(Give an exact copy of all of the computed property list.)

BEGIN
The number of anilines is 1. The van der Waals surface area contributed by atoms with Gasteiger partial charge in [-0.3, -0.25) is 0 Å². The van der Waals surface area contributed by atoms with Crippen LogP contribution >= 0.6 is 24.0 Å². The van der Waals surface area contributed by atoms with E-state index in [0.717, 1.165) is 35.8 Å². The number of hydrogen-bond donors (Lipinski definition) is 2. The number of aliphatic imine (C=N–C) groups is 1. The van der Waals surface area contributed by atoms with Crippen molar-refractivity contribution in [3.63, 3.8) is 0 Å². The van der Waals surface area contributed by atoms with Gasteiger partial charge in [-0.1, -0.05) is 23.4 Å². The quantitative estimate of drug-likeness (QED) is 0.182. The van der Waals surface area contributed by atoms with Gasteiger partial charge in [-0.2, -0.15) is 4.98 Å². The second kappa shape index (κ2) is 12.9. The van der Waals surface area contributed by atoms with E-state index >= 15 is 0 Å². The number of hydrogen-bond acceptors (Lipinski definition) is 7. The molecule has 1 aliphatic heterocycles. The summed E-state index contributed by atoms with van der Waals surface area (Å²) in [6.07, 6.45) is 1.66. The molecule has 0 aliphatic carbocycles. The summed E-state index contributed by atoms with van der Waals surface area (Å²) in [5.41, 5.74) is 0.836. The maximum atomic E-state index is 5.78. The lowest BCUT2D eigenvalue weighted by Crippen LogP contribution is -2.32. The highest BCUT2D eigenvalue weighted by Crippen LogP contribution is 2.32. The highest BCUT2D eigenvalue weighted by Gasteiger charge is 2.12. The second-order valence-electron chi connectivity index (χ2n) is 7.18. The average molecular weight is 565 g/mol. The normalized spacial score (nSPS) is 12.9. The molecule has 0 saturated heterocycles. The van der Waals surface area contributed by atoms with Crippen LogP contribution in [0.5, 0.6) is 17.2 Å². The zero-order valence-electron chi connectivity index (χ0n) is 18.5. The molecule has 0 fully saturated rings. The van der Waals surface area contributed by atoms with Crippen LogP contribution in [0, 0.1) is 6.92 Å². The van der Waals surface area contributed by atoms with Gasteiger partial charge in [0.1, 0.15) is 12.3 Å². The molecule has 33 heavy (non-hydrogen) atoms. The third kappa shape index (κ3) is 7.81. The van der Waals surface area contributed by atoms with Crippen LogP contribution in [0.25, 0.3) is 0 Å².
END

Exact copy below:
The number of anilines is 1. The van der Waals surface area contributed by atoms with Gasteiger partial charge in [-0.3, -0.25) is 0 Å². The van der Waals surface area contributed by atoms with Crippen LogP contribution >= 0.6 is 24.0 Å². The van der Waals surface area contributed by atoms with E-state index in [0.717, 1.165) is 35.8 Å². The number of hydrogen-bond donors (Lipinski definition) is 2. The number of aliphatic imine (C=N–C) groups is 1. The van der Waals surface area contributed by atoms with Crippen molar-refractivity contribution in [3.63, 3.8) is 0 Å². The van der Waals surface area contributed by atoms with Gasteiger partial charge in [-0.1, -0.05) is 23.4 Å². The quantitative estimate of drug-likeness (QED) is 0.182. The van der Waals surface area contributed by atoms with Gasteiger partial charge in [-0.2, -0.15) is 4.98 Å². The second kappa shape index (κ2) is 12.9. The van der Waals surface area contributed by atoms with E-state index >= 15 is 0 Å². The number of hydrogen-bond acceptors (Lipinski definition) is 7. The molecule has 1 aliphatic heterocycles. The summed E-state index contributed by atoms with van der Waals surface area (Å²) in [6.07, 6.45) is 1.66. The molecule has 0 aliphatic carbocycles. The summed E-state index contributed by atoms with van der Waals surface area (Å²) in [5.41, 5.74) is 0.836. The maximum atomic E-state index is 5.78. The lowest BCUT2D eigenvalue weighted by Crippen LogP contribution is -2.32. The highest BCUT2D eigenvalue weighted by Crippen LogP contribution is 2.32. The highest BCUT2D eigenvalue weighted by Gasteiger charge is 2.12. The second-order valence-electron chi connectivity index (χ2n) is 7.18. The average molecular weight is 565 g/mol. The normalized spacial score (nSPS) is 12.9. The molecule has 0 saturated heterocycles. The van der Waals surface area contributed by atoms with Crippen LogP contribution in [0.5, 0.6) is 17.2 Å². The zero-order valence-electron chi connectivity index (χ0n) is 18.5. The molecule has 0 fully saturated rings. The van der Waals surface area contributed by atoms with Crippen LogP contribution in [0, 0.1) is 6.92 Å². The van der Waals surface area contributed by atoms with Gasteiger partial charge in [0.1, 0.15) is 12.3 Å². The molecule has 33 heavy (non-hydrogen) atoms. The third kappa shape index (κ3) is 7.81. The van der Waals surface area contributed by atoms with Crippen LogP contribution in [0.25, 0.3) is 0 Å².